Managed Services

From scope to delivery

Take a proactive approach to your projects and technology with a Managed Services Provider.

managed services talent 101The traditional break/fix model is broken. Historically, when technology stops functioning as it should, companies outsource vendors to come in and fix it, then the service provider bills for services on-demand. This reactionary way of thinking can lead to delays and setbacks, not to mention the potential vulnerability to security. All said, the break/fix model is risky and expensive. 

Talent 101 does things differently.


We don’t do break and fix. With our managed services model, we offer a proactive approach to your project management and IT decision making. We don’t offer a staffing model or staffing management model. Instead, our managed services operate under a delivery model. That means we’re not contracted based on how many staff members we provide, but the number of projects we complete for our clients. Our extensive experience and innovative thinking help us drive down cost and increase efficiency for our clients. We help mitigate risks associated with contractors and agreements for SOW projects while increasing productivity.

We offer all the strategy and functions for improving your operations and cutting expenses. From scope to delivery, we handle managed services contracts that include:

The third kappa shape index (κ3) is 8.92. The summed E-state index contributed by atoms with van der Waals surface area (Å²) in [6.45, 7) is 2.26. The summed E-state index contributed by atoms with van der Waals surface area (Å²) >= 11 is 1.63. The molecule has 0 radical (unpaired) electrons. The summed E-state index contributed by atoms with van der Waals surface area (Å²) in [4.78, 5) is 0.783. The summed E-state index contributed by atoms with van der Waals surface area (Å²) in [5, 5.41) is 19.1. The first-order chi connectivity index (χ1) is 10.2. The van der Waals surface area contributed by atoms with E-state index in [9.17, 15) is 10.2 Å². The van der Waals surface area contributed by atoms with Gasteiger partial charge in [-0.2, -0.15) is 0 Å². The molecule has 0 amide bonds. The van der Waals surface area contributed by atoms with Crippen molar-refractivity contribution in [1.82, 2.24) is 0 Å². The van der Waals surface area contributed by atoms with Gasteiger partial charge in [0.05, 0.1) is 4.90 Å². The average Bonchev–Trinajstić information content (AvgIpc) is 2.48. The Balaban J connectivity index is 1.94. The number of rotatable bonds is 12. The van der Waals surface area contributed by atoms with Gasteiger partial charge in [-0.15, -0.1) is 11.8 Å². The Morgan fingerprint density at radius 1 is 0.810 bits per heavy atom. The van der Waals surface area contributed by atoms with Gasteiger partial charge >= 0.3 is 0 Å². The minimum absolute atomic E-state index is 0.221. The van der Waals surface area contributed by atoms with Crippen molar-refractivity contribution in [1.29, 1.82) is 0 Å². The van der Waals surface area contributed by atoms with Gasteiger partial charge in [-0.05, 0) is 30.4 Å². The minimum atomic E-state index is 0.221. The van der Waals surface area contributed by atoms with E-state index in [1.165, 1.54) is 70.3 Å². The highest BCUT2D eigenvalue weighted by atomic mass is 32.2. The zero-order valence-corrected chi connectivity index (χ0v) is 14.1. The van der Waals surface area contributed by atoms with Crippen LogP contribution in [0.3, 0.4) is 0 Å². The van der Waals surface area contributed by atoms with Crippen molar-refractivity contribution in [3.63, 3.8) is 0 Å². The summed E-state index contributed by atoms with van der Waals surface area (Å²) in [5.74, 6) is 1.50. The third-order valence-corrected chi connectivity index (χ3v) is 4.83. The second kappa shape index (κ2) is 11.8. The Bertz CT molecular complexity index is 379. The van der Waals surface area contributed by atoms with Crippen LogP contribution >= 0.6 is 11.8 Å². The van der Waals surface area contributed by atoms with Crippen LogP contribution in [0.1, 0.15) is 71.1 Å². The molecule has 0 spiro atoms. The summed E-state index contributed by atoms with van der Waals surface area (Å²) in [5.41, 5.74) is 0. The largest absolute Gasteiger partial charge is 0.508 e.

• Complete project management
  • Security operations management (cyber security)
  • Manufacturing
  • SAP BASIS Managed Services

Not sure if managed services are right for your business?  Get a needs assessment.

Explore the latest updates

Automakers test-drive new strategies to keep their engines running during chip shortage

Early in the pandemic, the automotive industry slowed production due to lower demand for new vehicles. But once they were ready to ramp back up, the manufacturers were surprised to find a semiconductor chip shortage was derailing their production capabilities and threatening to prolong their recovery cycle.


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How will the U.S. overcome the semiconductor skilled labor shortage?

Job postings for electrical engineers in the U.S. semiconductor industry grew 78% from 2020 to 2021 — more than three times faster than growth for electrical engineers overall. What’s more, the U.S. semiconductor industry will need between 70,000 and 90,000 new workers by 2025 to meet the most critical workforce needs, reported Eightfold.ai

There are many strategies being aimed at helping the industry overcome today’s unrelenting labor crisis. But will any of them work?


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Why the U.S. needs to focus on growing domestic semiconductor production

By now, the world is fully aware of the impact of the semiconductor chip shortage — the industry, businesses, and the economy have taken enormous hits. But there is another looming concern that industry leaders say threatens the U.S. semiconductor industry — national security. 

The problem, as many see it, is that the U.S. has become too dependent on chip manufacturing in Asia. Both the recent war in Ukraine and long-brewing tensions between countries in close proximity to China are making national security an increasingly urgent issue.


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